Anticipating that it would be marked wrong, I was shocked to see that "Il est mon frere" was accepted on 9/6/16. Is this just a glitch, or actually a possible correct translation?


It is possible. This exception is motivated by respect or regard, in general. "c'est mon frère" shows a person (with c') and identifies this person as my brother. "Il est mon frère" qualifies "il" as a first name would. I am aware that it is subtle but you can sometimes find this in writing, in biographies, or journalists' reports on people.


Best explanation on this whole thread. Thanks.

In french if you say "He is my brother" it's like saying "John is my brother", but your brother's name is 'He'. So you don't really want to say it that way.

Also in English, saying things like "It's my brother" is very common. eg. "Who's that guy in the kitchen?" "It's my brother." "Oh." So it should be quite simple to switch out the "he is" for "it is".


I don't know if this is included in what you said, but I think you could find it too when il is in contrast with something else (and maybe then c' would be confusing). Il est mon frère; elle est ma belle-soeur for instance?


We have another way to stress a contrast: "lui, c'est mon frère et elle, c'est ma soeur". (double-subject).


I have read the threads and am confused, il est mon frere, surely should be correct. I can see people saying that it should be c'est mon frere. However without context surely this is not known and therefor should be accepted.

So if this is not correct, are we saying that we would never say, il est mon frere? Under no circumstances, which I find hard to believe.

If I was stood in a room with my brother, I would introduce him - C'est mon frere John ... are we meant to know he was there?

This has really got me flummoxed....


Again, "il est mon frère" is not the way the French say "He is my brother" (+ This/tThat/It is my brother) and it is only used by journalists or writers as a stylistic effect.

Since French is not your native language, saying it would sound like a basic grammar mistake rather than a stylistic effect.


Il est mon frère is grammatically correct and a direct translation of "he is my brother." I don't understand why that's incorrect.


"Il est mon frère" is a direct translation but it is not what the French use. Please read the explanations given on this thread or in the Tips.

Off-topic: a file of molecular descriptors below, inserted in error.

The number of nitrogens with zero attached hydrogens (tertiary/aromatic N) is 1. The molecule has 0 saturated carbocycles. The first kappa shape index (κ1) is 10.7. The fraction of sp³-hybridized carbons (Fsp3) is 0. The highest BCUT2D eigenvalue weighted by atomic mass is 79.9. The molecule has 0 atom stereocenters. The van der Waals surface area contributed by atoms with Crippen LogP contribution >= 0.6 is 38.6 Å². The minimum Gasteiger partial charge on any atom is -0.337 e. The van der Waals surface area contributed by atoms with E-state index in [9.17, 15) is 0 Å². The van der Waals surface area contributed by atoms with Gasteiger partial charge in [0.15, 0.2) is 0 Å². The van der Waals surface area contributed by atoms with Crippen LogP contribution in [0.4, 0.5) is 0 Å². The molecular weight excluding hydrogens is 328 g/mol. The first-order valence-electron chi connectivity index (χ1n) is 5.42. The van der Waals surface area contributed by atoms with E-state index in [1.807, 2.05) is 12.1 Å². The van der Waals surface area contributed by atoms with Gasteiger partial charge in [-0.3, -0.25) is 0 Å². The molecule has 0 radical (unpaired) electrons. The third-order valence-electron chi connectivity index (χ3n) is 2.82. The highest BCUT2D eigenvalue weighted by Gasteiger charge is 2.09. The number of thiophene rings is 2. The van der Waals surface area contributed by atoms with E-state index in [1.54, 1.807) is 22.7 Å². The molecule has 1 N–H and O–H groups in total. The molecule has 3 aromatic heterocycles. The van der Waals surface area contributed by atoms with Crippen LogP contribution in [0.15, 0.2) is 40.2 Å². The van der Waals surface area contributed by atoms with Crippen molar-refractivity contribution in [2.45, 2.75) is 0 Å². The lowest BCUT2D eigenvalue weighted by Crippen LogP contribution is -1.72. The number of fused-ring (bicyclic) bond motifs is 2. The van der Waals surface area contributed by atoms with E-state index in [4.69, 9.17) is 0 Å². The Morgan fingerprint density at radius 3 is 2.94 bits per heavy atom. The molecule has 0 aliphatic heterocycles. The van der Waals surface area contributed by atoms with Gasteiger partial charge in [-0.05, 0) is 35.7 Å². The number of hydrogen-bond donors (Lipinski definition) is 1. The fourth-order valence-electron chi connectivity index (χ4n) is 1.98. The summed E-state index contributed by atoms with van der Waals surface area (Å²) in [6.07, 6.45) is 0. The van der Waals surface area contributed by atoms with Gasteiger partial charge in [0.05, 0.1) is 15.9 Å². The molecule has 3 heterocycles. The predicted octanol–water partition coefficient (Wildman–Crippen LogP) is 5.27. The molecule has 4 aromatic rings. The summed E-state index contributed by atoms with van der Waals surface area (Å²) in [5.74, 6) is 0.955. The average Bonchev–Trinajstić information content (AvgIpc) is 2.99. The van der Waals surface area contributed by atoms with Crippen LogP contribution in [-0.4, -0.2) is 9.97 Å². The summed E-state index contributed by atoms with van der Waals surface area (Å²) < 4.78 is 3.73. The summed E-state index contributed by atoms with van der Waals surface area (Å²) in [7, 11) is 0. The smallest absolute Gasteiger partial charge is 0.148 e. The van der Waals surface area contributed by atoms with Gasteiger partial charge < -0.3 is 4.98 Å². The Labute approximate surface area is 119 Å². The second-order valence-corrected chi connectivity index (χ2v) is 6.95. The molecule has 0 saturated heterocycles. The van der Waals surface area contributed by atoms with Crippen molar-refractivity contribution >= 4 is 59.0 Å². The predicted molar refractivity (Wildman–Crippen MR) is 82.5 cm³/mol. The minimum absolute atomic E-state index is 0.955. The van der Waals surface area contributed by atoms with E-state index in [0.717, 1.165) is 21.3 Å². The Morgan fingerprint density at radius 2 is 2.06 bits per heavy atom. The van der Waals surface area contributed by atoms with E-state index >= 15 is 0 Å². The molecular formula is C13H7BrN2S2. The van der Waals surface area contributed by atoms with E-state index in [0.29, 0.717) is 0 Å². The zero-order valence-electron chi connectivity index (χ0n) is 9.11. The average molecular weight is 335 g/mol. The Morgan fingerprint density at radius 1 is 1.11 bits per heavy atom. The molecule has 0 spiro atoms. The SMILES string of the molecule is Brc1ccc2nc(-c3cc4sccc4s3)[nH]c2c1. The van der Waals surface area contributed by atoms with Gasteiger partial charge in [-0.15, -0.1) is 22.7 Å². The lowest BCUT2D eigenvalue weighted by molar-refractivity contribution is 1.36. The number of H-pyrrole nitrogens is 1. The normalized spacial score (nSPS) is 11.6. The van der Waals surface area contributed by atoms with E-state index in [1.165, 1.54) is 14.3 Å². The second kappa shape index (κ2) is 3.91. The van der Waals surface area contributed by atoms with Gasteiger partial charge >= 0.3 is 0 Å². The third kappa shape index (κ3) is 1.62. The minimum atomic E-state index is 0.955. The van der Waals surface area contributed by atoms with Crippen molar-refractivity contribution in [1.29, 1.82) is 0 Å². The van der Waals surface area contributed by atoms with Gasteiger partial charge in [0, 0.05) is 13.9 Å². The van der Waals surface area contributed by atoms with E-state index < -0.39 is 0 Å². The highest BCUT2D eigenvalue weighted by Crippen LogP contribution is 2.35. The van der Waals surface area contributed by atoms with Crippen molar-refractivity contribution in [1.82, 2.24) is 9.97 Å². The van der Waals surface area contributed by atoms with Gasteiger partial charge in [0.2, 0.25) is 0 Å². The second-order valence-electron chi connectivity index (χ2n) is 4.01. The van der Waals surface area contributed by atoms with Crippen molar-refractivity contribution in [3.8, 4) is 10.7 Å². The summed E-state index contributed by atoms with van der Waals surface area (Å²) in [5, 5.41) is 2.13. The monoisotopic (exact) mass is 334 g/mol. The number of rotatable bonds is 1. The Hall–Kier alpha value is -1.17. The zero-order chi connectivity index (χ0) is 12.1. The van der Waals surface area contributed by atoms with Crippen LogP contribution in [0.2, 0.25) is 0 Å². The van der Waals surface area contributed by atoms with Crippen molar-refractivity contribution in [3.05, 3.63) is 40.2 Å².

It is disappointing, as a teacher, to see those who are trying to help, provide explanations without acknowledging the very real concerns of those who were confused by the question. Many people, who use the app version at least, are being presented with a question to translate without any context, and without any actual lessin to prepare them for the expected proper answer. They are penalized for "getting it wrong" because at least in many cases, they did not know the context nor the rule, and therefore, translated as best they could, using literal translation, not idiomatic rules. I am of the mind that they should receive credit for "il est mon frère", especially considering the number of sentence fragments, phrases, and expressions without context presented in this competitive, pay-to-play game (ahem, sorry, "free learning app"). Maybe this can be a learning tool at higher levels, once the learners/customers have been taught this rule. In terms of basic communication skills, however, those who translated verbatim were doing the right thing: "I was given these specific french words. These words translate to this specific set of images, and convey a particular meaning. So, in my own language I will translate the same images to convey the same meaning. ie. 'il est mon frère' does communicate 'he is my brother' and does so more specifically than 'that is my brother'. It may not work both ways because two different languages have different rules, but to honor the learning style if most ALL people, a "learning app" should provide context and encouragment, rather than denying those learners validation for their correct, albeit undereducated thinking.